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Sharks & Rays

Sharks & Rays
Sharks can find prey by following the electrical impulses that animals emit, and some species of shark can smell a drop of blood in one million drops of seawater. Sharks have an unlimited supply of teeth that are set in layered rows in the gums. If one tooth falls out, a tooth from another layer takes its place. A shark may shed as many as 50,000 teeth in its lifetime. This is one reason why prehistoric shark teeth are the most commonly found fossils. There are at least 350 species of shark ranging from the smallest, the pygmy ribbontail catshark (8 to 10 inches long) to the largest, the whale shark (upto 45 feet long). Sharks are equipped with a special set of sensors, arranged in clusters over their heads, that can pick up electromagnetic currents emitted from other animals. Sharks have bad eyesight, but these sensors help detect prey from 1 to 3 yards away. Sharks can also detect the electromagnetic fields of the Earth and may use this ability to guide them during migration. Sharks are often thought of as cold-blooded killers that prey on humans. However, only 32 species have been known to attack humans, and most attacks are accidents. Often, sharks inhabit the same shallow, warm-water areas as humans. The shark may mistake a person standing or floating in water for natural prey. The shark goes in for the kill but, after one taste, usually gives up the attack. Many shark attacks involve people trying to free sharks from fishing nets. Sharks also are territorial animals and may attack if they feel threatened. The chances of being attacked by a shark are very small, and the chances of dying from a shark attack have greatly decreased over the years. In fact, in the United States, a person is 30 times more likely to be killed by lightning than by a shark. Dog bites are 1,000 times more common than shark bites.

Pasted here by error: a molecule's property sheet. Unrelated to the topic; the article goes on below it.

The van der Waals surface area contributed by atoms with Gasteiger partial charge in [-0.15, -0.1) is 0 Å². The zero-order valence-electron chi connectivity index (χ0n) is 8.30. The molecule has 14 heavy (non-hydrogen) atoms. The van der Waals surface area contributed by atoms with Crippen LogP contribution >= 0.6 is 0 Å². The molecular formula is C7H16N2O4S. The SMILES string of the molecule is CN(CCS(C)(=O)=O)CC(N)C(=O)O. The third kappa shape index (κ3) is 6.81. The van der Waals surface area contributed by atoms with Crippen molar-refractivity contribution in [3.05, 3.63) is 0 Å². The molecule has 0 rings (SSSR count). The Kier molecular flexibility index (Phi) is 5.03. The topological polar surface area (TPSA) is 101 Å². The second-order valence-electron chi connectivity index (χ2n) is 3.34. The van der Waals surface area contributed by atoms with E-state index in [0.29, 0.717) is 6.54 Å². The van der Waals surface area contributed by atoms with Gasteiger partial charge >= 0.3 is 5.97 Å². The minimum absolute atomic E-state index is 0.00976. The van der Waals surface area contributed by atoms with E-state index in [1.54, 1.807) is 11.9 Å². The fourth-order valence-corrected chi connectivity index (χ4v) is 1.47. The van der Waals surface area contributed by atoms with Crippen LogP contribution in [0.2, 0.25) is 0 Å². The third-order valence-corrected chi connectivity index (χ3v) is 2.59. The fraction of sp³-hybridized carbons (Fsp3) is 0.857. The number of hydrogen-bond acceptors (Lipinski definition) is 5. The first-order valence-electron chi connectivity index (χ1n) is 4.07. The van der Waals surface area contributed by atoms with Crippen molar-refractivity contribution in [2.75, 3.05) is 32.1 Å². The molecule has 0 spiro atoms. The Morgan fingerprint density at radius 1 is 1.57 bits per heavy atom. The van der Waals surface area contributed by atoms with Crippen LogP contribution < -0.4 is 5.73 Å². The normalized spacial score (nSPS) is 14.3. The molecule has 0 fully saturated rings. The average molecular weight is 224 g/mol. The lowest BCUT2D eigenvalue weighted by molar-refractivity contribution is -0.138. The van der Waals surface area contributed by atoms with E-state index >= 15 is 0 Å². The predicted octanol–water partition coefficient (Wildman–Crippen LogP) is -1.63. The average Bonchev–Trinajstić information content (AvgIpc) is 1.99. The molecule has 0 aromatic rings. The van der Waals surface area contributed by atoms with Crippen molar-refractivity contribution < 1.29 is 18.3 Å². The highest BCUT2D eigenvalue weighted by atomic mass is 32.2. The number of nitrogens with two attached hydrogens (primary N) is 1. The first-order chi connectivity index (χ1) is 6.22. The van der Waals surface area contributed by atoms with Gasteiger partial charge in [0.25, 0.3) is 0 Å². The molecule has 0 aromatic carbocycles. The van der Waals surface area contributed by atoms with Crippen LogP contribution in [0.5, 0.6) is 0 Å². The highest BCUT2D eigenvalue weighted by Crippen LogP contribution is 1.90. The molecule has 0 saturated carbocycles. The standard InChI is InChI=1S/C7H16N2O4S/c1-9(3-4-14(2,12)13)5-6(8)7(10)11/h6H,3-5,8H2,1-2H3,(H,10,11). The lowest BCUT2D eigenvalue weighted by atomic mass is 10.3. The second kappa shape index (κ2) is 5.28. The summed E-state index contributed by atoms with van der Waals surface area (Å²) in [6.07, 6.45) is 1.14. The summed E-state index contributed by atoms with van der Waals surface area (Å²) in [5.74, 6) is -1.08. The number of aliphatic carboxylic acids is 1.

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Goblin Shark (Mitsukurina owstoni)
The Japanese fishermen who caught the first specimen of Mitsukurina in the "Black Current" off Yokohama called it tenguzame, which means "goblin shark." This has become its common name, although very few people besides ichthyologists and shark-book authors ever get a chance to use it. The shark is extremely rare, found only in deep water off Japan, South Africa, perhaps off Portugal, and, in one strange instance, in the Indian Ocean, cable malfunction necessitated the raising of the cable, and an awl-like shark's tooth was found embedded in the wire covering. The cable had been at 750 fath...
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Mako Shark (Isurus oxyrinchus / glaucus)
Short-fin and long-fin makos are close cousins with the great white shark. They are very fast swimmers and can reach speeds of up to 60 miles per hour. Mako sharks can even leap out of the water. The mako is the quintessential shark. It is probably the most graceful of all sharks, the most beautifully proportioned, the fastest, the most strikingly colored, the most spectacular game fish, and one of the meanest-looking animals on earth.
Rate:  (3.9)
Tiger shark (Galeocerdo cuvier)